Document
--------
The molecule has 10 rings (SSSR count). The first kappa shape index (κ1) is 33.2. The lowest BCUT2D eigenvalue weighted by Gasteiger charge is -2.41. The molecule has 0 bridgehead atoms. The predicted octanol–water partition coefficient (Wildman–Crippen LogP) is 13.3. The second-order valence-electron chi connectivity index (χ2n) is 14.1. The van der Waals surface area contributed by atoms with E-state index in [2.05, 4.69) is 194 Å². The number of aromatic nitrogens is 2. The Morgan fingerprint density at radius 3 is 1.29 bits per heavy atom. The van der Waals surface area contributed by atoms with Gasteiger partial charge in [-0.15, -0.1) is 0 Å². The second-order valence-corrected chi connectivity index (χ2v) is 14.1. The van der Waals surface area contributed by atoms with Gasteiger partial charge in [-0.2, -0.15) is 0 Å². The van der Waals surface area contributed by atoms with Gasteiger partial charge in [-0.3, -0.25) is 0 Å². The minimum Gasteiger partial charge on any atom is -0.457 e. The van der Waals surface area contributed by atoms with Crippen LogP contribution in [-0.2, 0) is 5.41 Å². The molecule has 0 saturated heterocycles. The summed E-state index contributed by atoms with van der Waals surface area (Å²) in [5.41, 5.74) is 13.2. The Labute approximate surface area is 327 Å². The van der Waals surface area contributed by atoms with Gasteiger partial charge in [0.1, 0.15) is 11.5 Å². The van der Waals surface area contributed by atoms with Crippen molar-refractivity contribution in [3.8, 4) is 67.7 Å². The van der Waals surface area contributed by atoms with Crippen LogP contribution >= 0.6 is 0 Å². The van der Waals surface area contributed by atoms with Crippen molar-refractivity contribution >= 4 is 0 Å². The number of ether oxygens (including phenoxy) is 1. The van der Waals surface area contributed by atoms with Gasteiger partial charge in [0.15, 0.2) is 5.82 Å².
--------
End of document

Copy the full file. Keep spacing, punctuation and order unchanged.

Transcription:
The molecule has 10 rings (SSSR count). The first kappa shape index (κ1) is 33.2. The lowest BCUT2D eigenvalue weighted by Gasteiger charge is -2.41. The molecule has 0 bridgehead atoms. The predicted octanol–water partition coefficient (Wildman–Crippen LogP) is 13.3. The second-order valence-electron chi connectivity index (χ2n) is 14.1. The van der Waals surface area contributed by atoms with E-state index in [2.05, 4.69) is 194 Å². The number of aromatic nitrogens is 2. The Morgan fingerprint density at radius 3 is 1.29 bits per heavy atom. The van der Waals surface area contributed by atoms with Gasteiger partial charge in [-0.15, -0.1) is 0 Å². The second-order valence-corrected chi connectivity index (χ2v) is 14.1. The van der Waals surface area contributed by atoms with Gasteiger partial charge in [-0.2, -0.15) is 0 Å². The van der Waals surface area contributed by atoms with Gasteiger partial charge in [-0.3, -0.25) is 0 Å². The minimum Gasteiger partial charge on any atom is -0.457 e. The van der Waals surface area contributed by atoms with Crippen LogP contribution in [-0.2, 0) is 5.41 Å². The molecule has 0 saturated heterocycles. The summed E-state index contributed by atoms with van der Waals surface area (Å²) in [5.41, 5.74) is 13.2. The Labute approximate surface area is 327 Å². The van der Waals surface area contributed by atoms with Gasteiger partial charge in [0.1, 0.15) is 11.5 Å². The van der Waals surface area contributed by atoms with Crippen molar-refractivity contribution in [3.8, 4) is 67.7 Å². The van der Waals surface area contributed by atoms with Crippen LogP contribution >= 0.6 is 0 Å². The van der Waals surface area contributed by atoms with Crippen molar-refractivity contribution >= 4 is 0 Å². The number of ether oxygens (including phenoxy) is 1. The van der Waals surface area contributed by atoms with Gasteiger partial charge in [0.15, 0.2) is 5.82 Å².